Your 5-point guide to writing an op-ed

Your 5-point guide to writing an op-ed

April 20, 2017 | By Autumn Campbell

With the Leadership Institute’s Building Your Brand Workshop around the corner, here are some pointers to give you a head start on building your brand through op-eds.

You have something to say. But sometimes it can be difficult to know where to start. How do you get your voice out there?

A good place to start is blogging. I know, I know, everyone has a blog. But there’s a reason for that. You can practice putting your thoughts and arguments down while getting feedback from friends and peers.

Through practice on your blog, you can begin to harness your thoughts and build a framework for your field of expertise.

So you’ve been blogging – but you’re ready for more. It’s time to write an op-ed.

An op-ed is an article or piece with an opinion and written with a strong point of view. Here’s why you’ll shine in an op-ed:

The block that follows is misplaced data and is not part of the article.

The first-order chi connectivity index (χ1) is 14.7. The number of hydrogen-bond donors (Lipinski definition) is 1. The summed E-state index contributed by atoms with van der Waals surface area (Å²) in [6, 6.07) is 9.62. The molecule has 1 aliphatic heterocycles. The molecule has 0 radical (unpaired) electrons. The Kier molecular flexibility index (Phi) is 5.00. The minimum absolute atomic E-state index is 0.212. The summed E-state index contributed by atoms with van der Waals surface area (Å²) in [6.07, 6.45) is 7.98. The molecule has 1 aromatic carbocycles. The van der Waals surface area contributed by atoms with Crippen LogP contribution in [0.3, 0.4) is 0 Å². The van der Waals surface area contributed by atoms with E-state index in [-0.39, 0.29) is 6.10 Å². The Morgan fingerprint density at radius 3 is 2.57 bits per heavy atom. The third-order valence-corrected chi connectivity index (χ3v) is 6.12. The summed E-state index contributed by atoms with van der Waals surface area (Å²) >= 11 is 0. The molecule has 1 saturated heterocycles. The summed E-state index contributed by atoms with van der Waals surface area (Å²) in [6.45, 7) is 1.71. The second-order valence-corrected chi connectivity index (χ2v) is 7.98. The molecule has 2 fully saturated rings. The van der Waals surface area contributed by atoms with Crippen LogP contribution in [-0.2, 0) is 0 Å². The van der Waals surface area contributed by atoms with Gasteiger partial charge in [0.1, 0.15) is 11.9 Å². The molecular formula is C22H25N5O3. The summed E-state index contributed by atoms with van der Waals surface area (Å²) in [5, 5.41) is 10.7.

• You’ll show your expertise
  • Develop your argument
  • Learn to use facts to back up your argument
  • And establish your credibility

Follow these general guidelines for your op-ed:

  • Limit your word count to about 700 words or less
  • Open with a strong lead
  • Make your argument quickly and concisely
  • Remember, you cannot submit a piece that’s already been published
  • Be patient and don’t give up

You’ll find many informative websites on how to submit your op-ed. Here are a few links with guidelines for DC area news sources to get you started:

  1. Washington Examiner
  2. Washington Times
  3. Washington Post
  4. Politico 
  5. The Hill 

Now go write! (And remember me when you’re a rich and famous expert.)

Still want more insight? Take LI’s Building Your Brand: From Op-ed to On-camera Wednesday and Thursday evenings, April 26-27. Register here!